Friday, June 29, 2012

Repeat After Me: An editorial is an Opinion

What can I say?  Hey, FreetheDick isn't the only media whore.  I want readership, too, and was just so bummed when I realized that Dr. Bray did just another "brayscapade" on JAMA without reading and heeding my earlier posts.  OK, maybe I can cut him a break, maybe he just forgot that I told everyone that he shouldn't be abusing his position as editor of a prestigious medical journal by undercutting researchers armed with data that isn't in concert with his position.  Perhaps if he had cut the carbs a bit more, he wouldn't have so much memory loss.

It has become just such a joke, when these crazy, rigid obesity researchers are presented with paper after paper after paper that shows that a low carb diet isn't all that bad, hey, maybe even better, and so try to spin it back their favorite way by using their editorial privilege instead of providing any new data or anything relevant.

Here is the accompanying editorial:
It's Bray's way of saying, "Blah blah blah, obesity sure is big and bad, .... hey, shove it, Ebbeling. I am still right despite your fancy new data.  Blah blah blobbity blah the end, Oh!, it is STILL SO UNCLEAR,...Oh! its WAAAAAY too complicated........ but really in the end, it is still all about calories."

Dr. Ebbeling et al, I hope all this isn't raising your cortisol levels too high.  After all, reading this Bray stuff is like, going to make you gain weight or have a heart attack or something.  This is even after you bothered to use the controversial doubly labeled water.

[Sorry, but I had to add that part about doubly labeled water.  Ever since Peter Hyperlipid gushed about the miraculous water I have been wanting to include it in a post to increase my readership.]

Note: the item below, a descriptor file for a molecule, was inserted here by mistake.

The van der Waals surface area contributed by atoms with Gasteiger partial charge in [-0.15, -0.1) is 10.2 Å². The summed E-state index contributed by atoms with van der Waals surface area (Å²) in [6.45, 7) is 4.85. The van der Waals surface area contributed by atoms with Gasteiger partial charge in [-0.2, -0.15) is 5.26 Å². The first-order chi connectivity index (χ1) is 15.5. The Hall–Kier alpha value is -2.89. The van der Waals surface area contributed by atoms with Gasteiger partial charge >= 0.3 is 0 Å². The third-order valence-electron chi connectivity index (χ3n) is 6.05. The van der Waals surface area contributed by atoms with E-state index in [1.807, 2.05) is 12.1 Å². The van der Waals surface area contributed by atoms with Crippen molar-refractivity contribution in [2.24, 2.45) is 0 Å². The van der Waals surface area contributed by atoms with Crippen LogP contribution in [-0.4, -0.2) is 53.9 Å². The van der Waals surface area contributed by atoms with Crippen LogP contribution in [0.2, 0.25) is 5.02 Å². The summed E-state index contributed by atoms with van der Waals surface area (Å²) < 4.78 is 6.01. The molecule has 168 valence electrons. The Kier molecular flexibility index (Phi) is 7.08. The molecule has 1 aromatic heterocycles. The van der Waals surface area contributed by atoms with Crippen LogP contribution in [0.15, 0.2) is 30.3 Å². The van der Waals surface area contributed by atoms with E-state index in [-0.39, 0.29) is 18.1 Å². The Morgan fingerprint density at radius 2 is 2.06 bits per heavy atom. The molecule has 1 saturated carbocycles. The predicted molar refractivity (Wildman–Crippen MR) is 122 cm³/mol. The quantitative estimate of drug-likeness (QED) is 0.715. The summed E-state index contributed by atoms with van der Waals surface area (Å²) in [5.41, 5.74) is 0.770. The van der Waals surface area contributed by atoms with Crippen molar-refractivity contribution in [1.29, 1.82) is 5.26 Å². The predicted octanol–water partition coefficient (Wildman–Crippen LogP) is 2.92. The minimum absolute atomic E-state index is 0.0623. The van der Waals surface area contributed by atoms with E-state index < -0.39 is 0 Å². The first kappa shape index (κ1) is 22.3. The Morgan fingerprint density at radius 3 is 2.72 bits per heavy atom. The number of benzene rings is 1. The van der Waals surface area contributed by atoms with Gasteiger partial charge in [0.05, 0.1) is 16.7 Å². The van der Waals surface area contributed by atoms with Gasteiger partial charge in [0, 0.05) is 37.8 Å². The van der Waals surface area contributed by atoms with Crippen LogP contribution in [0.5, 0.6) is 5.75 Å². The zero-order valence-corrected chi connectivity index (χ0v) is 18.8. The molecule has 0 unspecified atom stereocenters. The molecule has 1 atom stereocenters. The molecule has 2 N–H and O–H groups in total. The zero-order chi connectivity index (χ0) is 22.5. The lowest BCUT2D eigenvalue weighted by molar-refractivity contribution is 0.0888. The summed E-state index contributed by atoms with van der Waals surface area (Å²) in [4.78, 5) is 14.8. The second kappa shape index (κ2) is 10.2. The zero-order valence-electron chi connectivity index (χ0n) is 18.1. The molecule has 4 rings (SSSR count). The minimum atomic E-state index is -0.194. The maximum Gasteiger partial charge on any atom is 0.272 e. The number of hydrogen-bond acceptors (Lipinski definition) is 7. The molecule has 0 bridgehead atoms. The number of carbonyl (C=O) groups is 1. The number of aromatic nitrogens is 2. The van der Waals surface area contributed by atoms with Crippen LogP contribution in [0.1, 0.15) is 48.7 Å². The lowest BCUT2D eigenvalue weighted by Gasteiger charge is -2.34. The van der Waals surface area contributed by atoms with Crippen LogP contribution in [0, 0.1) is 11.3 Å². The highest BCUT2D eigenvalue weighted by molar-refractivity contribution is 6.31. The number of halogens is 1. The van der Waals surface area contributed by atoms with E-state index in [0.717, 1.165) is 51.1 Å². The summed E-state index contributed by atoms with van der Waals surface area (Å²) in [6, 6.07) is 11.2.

Thursday, June 28, 2012

"One must be [mis]reading Research"

Our researchey, geekie fascist "friend" over at [redacted]people always likes to say that "one must be reading research" as it rolls off her keypad frequently, probably more frequently than the times she actually does read the research, based on, you-know, the "academy" talking points statements she makes.

Actually, does anyone really know what time it is, does anybody really read the research anymore?  It seems  to me that Marion Nestle doesn't.  When asked to comment on a recent nutritional study showing than when following different types of diets, a calorie isn't really a calorie, she pretty much says, "hey, just eat less."  The thing is, the research study being actually studied was about macronutrient ratios, not weight loss.  Oh who knows, maybe her quote was taken out of context by the author of the news piece.  But, along with her comment about the research, she is basically telling folks not to read the research or even pay attention to it.  So, it is really something more like, "read the research as long as it agrees with me and if it doesn't, then it is not applicable and you should just do what I say!"

Here's the actual research paper:
And, here's the widely-linked, incorrect (except politically), and misleading popular article about it, including "Dr." Nestle's most amazing recap comment:

I just gonna have a whole lot to say about this study, once I read all of it carefully.  Careful readers will note that I labeled this post "good studies".  So far I like it, but just for what it is, not for what it is not and certainly not for what the popular press and the greater paleo community are saying about it.  I reserve the right to change the label once I rip the paper to shreds.